a1 Esmond Bradley Martin, PO Box 15510, Mbagathi, Nairobi, Kenya.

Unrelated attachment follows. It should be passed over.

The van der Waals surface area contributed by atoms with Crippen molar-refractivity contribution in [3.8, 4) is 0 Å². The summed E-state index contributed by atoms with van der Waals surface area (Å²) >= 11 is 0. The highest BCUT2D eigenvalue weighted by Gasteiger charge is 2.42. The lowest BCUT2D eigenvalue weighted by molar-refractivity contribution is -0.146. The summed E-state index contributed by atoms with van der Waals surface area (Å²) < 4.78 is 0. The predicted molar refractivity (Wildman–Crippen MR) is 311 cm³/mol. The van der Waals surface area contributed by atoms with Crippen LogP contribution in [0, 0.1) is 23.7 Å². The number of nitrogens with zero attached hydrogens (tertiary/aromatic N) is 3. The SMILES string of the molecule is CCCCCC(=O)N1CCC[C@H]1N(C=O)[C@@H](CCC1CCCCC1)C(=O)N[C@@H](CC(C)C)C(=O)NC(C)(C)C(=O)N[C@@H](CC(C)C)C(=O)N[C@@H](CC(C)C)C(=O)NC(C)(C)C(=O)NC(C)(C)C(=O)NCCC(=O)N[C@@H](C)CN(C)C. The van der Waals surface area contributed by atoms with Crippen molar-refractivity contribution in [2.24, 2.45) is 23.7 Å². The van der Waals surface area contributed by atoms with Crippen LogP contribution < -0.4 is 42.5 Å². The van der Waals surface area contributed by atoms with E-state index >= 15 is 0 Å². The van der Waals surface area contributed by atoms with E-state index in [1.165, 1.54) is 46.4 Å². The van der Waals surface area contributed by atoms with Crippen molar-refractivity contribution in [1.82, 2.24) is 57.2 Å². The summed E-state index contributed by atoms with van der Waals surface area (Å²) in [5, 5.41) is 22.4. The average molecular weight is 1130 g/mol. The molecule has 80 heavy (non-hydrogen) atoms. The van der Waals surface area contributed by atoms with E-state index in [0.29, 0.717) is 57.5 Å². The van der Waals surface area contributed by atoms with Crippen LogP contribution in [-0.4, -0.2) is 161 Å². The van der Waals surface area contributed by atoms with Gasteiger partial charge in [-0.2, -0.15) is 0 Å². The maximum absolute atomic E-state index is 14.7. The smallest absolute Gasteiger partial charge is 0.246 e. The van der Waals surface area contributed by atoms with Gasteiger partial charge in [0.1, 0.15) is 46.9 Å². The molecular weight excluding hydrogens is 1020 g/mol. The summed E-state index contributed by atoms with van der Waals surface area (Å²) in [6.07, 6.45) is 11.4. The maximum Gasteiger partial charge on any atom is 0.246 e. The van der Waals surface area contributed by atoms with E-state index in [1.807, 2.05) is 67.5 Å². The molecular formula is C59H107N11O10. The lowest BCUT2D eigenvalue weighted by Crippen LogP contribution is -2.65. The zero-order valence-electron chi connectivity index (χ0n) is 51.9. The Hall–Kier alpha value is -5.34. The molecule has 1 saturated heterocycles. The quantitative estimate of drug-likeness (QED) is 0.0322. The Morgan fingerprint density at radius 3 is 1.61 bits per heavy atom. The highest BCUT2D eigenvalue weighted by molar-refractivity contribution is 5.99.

Although it is a poor country, Nepal has been responsible for one of the greatest rhino conservation success stories. In 1968 its population of greater one-horned rhinoceros Rhinoceros unicornis was estimated at 81–108 individuals; by 1990 the population had increased to 400, a tremendous achievement for a country with very limited financial resources. However, in 1990 the government collapsed and the enforcement of law and order was not very effective. Rhinos were poached for their horns and tigers for their bones. Poachers started poisoning rhinos, apparently copying the methods used previously for killing nuisance tigers. The author, who visited Nepal in 1991, reports on these new threats and discusses what needs to be done to remedy the situation.